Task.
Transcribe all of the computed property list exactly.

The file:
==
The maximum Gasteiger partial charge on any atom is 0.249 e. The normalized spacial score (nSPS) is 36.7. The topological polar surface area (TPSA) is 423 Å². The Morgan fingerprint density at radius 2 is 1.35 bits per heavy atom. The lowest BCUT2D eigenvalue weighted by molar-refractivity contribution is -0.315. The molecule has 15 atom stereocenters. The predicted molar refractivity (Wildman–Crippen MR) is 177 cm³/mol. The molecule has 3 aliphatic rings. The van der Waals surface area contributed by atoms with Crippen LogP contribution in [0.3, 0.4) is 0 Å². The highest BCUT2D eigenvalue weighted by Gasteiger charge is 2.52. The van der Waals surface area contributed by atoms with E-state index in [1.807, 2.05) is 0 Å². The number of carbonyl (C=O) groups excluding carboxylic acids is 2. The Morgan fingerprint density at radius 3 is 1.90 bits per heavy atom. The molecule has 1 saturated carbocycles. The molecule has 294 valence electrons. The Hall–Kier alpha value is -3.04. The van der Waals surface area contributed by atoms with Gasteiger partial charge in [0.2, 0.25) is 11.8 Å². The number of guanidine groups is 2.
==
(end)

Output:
The maximum Gasteiger partial charge on any atom is 0.249 e. The normalized spacial score (nSPS) is 36.7. The topological polar surface area (TPSA) is 423 Å². The Morgan fingerprint density at radius 2 is 1.35 bits per heavy atom. The lowest BCUT2D eigenvalue weighted by molar-refractivity contribution is -0.315. The molecule has 15 atom stereocenters. The predicted molar refractivity (Wildman–Crippen MR) is 177 cm³/mol. The molecule has 3 aliphatic rings. The van der Waals surface area contributed by atoms with Crippen LogP contribution in [0.3, 0.4) is 0 Å². The highest BCUT2D eigenvalue weighted by Gasteiger charge is 2.52. The van der Waals surface area contributed by atoms with E-state index in [1.807, 2.05) is 0 Å². The number of carbonyl (C=O) groups excluding carboxylic acids is 2. The Morgan fingerprint density at radius 3 is 1.90 bits per heavy atom. The molecule has 1 saturated carbocycles. The molecule has 294 valence electrons. The Hall–Kier alpha value is -3.04. The van der Waals surface area contributed by atoms with Gasteiger partial charge in [0.2, 0.25) is 11.8 Å². The number of guanidine groups is 2.